Christopher MarkowskiArticle, Research & The EconomyLeave a Comment


It ain’t me.  It ain’t me. I ain’t no fortunate son.

Credence Clearwater Revival

Once again, it pays to hire well-connected lobbyists; it pays to be a fortunate son.  The big winners in the fiscal cliff deal were those deep-pocketed special interests.  $76 billion in tax credits for the likes of General Electric, Goldman Sachs, Hollywood and even my old friend Captain Morgan.

First off, I could care less how deep anyone’s pockets are, what I don’t like is when those deep pockets are utilized to make the playing field uneven.  For example: the New York Yankees catch a great deal of flack for spending large sums of money on players that other teams cannot afford.  I have no problem with this.  They earned the money fair and square and if they want to use it to better their team, so be it.  However, if wealthy teams could use their capital to lobby the umpires to make calls in their favor, or even change the rules to favor themselves, the sport of baseball would be over.  That is exactly what is happening with capitalism in America.  Capitalism is dying a slow and painful death.  With public/private partnerships and crony capitalism all the rage, the young entrepreneur with all of the dynamism they bring to our economy, is becoming a figment of our past.

This $76 billion deal was crafted back in August in a Senate committee and sat dormant like those Alien egg pods from the classic science fiction film, waiting for the opportunity to implant itself inside a rushed piece of legislation.  The deceivingly innocuous sounding Family and Business Tax Cut Certainty Act of 2012 was for all intents and purposes copied and pasted into the already ridiculous fiscal cliff legislation.  Other big winners in this were biotech companies, wind-turbine-makers, the bio-diesel industry, and of course, all of those ethically challenged lobbyists such as: former Senators John Breaux D-LA and Trent Lott R-MS.  The Washington Examiner reported that General Electric and Citigroup hired the dynamic duo to extend a tax provision that allows multinational corporations to defer U.S. taxes by moving profits into offshore financial subsidiaries.  The provision is called the “active financing exception,” which is utilized by the likes of General Electric to avoid nearly all U.S. corporate income tax.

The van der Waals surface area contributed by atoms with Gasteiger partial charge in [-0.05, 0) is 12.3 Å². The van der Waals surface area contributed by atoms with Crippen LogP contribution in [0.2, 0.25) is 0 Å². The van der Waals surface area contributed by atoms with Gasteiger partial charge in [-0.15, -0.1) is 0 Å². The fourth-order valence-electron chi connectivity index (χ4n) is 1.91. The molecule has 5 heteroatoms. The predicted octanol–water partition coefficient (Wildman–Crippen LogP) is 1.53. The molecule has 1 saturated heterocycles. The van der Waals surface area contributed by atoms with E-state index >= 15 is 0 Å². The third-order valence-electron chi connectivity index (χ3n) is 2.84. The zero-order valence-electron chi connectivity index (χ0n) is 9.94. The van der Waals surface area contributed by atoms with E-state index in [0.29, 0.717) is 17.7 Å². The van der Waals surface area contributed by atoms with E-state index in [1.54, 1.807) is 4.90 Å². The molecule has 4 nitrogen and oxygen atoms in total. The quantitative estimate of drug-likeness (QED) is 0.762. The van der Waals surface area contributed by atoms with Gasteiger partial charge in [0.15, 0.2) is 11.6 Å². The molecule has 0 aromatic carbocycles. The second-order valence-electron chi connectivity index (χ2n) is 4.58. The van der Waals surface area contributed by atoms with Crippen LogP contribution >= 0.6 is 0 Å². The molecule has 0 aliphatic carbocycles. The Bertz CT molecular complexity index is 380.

I am no fan of corporate taxes.  I believe that the corporate tax does nothing but tax the customer, as all corporate taxes are priced into the products that companies sell.  The corporate tax essentially turns a company into an agent of the Internal Revenue Service.  With that being said, like it or not…we do have a corporate tax.  If you are going to have a law, should it not be applied equally among all the citizens and entities of our republic?  Crony capitalism and the politics of fortunate sons has become a modern day “divine right of kings” that our revolution sought to break us free from.


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